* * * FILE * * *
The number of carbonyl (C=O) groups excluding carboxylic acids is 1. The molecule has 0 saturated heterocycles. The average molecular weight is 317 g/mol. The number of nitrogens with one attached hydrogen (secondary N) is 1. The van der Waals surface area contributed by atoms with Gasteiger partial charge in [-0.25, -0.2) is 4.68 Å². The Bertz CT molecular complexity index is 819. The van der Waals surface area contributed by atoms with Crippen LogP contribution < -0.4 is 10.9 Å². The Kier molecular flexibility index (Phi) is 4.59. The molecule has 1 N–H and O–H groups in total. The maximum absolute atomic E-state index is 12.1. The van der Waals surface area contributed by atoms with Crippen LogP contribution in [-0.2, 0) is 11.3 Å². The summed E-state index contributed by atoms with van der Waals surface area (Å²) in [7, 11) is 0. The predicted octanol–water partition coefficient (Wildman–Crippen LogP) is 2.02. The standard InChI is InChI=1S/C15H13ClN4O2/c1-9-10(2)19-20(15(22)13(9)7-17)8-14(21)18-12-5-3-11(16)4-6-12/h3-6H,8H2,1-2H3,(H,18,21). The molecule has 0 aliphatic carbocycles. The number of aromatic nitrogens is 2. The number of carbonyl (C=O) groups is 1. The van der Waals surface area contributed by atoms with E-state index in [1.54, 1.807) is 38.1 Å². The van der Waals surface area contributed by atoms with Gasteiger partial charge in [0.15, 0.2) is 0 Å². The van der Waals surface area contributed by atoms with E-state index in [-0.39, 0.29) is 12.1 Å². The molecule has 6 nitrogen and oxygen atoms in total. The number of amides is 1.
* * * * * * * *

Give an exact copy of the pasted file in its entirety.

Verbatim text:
The number of carbonyl (C=O) groups excluding carboxylic acids is 1. The molecule has 0 saturated heterocycles. The average molecular weight is 317 g/mol. The number of nitrogens with one attached hydrogen (secondary N) is 1. The van der Waals surface area contributed by atoms with Gasteiger partial charge in [-0.25, -0.2) is 4.68 Å². The Bertz CT molecular complexity index is 819. The van der Waals surface area contributed by atoms with Crippen LogP contribution < -0.4 is 10.9 Å². The Kier molecular flexibility index (Phi) is 4.59. The molecule has 1 N–H and O–H groups in total. The maximum absolute atomic E-state index is 12.1. The van der Waals surface area contributed by atoms with Crippen LogP contribution in [-0.2, 0) is 11.3 Å². The summed E-state index contributed by atoms with van der Waals surface area (Å²) in [7, 11) is 0. The predicted octanol–water partition coefficient (Wildman–Crippen LogP) is 2.02. The standard InChI is InChI=1S/C15H13ClN4O2/c1-9-10(2)19-20(15(22)13(9)7-17)8-14(21)18-12-5-3-11(16)4-6-12/h3-6H,8H2,1-2H3,(H,18,21). The molecule has 0 aliphatic carbocycles. The number of aromatic nitrogens is 2. The number of carbonyl (C=O) groups is 1. The van der Waals surface area contributed by atoms with E-state index in [1.54, 1.807) is 38.1 Å². The van der Waals surface area contributed by atoms with Gasteiger partial charge in [0.15, 0.2) is 0 Å². The van der Waals surface area contributed by atoms with E-state index in [-0.39, 0.29) is 12.1 Å². The molecule has 6 nitrogen and oxygen atoms in total. The number of amides is 1.